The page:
One of the many benefits of London's ever growing multiculturalism is
that you can now—if you know how, where, when etc.—buy gorilla, rat,
chimpanzee, and water buffalo meat smuggled illegally from Africa and Asia in a
number of London boroughs. This wonderful gastronomic news is slightly
tainted by the rumour that this meat could carry some of the most
repulsive diseases that the African continent (market leader in scary
diseases) has yet to throw up over here. Diseases like Ebola, the one where you bleed out of
your eyes. We asked Jenny Morris of the Chartered Institute
of Environmental Health whether we should be worried about dying a horrible death
because someone wants to eat illegal monkey steak.
Vice: How does this bushmeat get here?
Jenny Morris: A lot of it in the past has tended to come in through the airports. It's hard to tell how much comes in due to the illegal nature of the trade but customs seizures over the last 3 years have increased. We still get reports that it is on sale in markets in London, especially in markets that serve ethnic communities.
Is there an ascending price list?
I guess the harder a product is to get, the more expensive it will be. So a monkey is likely to be much more expensive than a smokie (smoked rat). There were quotes of £300 for monkey.
How much monkey do I get for £300?
I am not sure if it was a whole monkey or a slice of monkey.
Why would you want to pay £300 for some meat that has been smuggled into the country in someone's wash bag?
It is a speciality product. I'm not sure whether its just about the taste – I guess we pay a lot for fois gras, lobster, etc just because it has a nice taste. These things have speciality markets and fetch high prices.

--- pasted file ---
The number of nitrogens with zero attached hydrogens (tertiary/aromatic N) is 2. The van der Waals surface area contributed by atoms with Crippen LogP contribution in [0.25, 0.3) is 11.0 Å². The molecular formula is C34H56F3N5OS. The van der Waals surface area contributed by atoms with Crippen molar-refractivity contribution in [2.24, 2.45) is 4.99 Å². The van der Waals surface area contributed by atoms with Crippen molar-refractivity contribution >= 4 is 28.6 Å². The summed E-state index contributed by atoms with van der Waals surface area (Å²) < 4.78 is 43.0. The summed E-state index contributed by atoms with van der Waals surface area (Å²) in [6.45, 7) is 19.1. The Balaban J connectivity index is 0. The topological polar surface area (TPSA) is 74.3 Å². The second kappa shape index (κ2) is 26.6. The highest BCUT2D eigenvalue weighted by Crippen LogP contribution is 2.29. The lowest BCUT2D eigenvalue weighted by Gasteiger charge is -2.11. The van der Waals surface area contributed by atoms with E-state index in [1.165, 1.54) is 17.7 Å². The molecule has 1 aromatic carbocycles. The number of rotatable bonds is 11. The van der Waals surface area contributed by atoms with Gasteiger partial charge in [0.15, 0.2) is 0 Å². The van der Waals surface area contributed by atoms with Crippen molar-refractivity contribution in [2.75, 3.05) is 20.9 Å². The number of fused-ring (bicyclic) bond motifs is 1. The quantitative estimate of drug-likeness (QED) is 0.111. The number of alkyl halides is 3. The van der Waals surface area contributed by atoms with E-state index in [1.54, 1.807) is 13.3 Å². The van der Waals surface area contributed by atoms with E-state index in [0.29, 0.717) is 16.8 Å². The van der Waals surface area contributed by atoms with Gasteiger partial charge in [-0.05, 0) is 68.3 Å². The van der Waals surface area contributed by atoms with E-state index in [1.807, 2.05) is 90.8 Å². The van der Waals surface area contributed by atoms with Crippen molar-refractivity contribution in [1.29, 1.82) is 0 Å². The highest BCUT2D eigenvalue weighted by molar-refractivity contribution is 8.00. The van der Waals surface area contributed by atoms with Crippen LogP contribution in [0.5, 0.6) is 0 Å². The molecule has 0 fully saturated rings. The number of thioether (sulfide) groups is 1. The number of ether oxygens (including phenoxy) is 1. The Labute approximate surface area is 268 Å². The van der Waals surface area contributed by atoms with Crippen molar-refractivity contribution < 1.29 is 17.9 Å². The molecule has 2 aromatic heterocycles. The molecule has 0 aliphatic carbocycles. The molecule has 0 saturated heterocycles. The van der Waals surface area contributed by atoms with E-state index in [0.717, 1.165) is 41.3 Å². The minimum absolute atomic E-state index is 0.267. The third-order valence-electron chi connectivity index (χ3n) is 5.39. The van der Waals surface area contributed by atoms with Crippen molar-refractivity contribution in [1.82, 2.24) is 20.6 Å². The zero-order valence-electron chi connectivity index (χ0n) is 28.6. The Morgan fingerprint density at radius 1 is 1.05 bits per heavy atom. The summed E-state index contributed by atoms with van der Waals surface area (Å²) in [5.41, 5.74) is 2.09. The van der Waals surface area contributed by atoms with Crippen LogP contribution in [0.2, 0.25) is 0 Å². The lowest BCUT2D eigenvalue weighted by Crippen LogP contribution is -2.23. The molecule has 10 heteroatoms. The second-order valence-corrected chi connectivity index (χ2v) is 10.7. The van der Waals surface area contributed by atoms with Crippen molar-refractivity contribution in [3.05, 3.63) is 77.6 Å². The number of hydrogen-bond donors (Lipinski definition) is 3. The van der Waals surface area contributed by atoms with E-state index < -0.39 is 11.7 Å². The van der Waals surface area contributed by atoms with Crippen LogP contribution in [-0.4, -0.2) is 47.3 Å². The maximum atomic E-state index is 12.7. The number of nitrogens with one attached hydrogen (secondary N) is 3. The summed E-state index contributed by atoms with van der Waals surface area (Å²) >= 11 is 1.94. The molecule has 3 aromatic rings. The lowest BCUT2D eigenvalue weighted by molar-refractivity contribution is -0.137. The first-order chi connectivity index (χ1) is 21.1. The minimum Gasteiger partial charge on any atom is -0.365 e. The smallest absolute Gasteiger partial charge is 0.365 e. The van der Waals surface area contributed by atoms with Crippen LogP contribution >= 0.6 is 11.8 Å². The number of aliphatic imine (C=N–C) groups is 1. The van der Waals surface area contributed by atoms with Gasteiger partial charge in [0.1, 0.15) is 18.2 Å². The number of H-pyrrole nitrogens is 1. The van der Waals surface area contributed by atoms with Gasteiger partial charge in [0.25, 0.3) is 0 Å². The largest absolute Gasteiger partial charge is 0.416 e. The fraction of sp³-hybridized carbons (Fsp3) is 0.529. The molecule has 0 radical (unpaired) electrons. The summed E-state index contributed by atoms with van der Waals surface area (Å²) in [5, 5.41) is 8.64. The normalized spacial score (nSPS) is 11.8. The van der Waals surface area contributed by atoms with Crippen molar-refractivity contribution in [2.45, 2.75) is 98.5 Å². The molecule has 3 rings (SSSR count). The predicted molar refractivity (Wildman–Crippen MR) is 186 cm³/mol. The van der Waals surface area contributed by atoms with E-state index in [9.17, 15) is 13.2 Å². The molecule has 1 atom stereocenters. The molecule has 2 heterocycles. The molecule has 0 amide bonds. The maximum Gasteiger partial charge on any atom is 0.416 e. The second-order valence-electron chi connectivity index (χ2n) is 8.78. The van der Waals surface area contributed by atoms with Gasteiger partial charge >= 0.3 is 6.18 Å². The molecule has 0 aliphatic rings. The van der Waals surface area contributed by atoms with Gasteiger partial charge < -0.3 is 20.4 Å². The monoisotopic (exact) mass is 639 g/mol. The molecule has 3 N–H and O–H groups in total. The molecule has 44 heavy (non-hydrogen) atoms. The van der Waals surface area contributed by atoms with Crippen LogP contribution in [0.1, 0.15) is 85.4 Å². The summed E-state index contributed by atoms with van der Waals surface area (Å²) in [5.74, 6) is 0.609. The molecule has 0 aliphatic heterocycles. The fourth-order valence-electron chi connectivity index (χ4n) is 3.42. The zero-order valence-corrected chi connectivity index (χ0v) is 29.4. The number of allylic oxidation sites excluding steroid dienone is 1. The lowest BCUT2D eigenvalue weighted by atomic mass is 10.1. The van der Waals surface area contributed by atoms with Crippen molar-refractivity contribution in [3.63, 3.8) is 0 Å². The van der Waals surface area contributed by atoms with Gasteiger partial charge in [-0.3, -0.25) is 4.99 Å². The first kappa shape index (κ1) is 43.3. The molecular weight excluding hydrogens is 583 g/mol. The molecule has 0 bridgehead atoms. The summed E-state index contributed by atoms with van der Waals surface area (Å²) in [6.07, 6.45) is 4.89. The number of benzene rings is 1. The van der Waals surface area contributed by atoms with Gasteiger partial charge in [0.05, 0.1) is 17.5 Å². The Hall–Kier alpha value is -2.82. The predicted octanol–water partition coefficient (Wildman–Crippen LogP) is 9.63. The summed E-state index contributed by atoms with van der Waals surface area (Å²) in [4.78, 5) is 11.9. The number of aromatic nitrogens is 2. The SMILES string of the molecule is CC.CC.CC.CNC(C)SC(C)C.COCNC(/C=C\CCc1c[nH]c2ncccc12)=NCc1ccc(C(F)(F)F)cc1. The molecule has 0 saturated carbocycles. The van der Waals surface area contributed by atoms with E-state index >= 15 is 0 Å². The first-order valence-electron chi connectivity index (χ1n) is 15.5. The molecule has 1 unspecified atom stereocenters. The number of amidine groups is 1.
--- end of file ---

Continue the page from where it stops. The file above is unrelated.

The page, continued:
How serious are the threats to public health? Am I going to get Ebola? Or is it just shit like ecoli, salmonella and stuff? You know, minors.
There has been an awful lot of debate about this. In African countries there are serious health problems and infections that are transmitted by the consumption of infected meat. There is evidence that Ebola can be transferred from animals to humans this way. But, all the evidence available shows that it is extremely unlikely that these infections would survive transportation. What is far more likely is that these products will have a much higher loading of standard bacteria, like salmonella.
Do health inspectors have to try it? Like when Denzel Washington in 'Training Day' says that to be a good undercover policeman you have to know and use drugs? Do inspectors have to know and eat bushmeat?
I don't think that they have to actually eat it. Recognition is an issue. If it was a whole monkey or rat then you could spot them. The difficulty comes when it is cut up. But we use lab testing rather than taste testing.
Any good recipes you have heard of?
No. That's outside my area of expertise.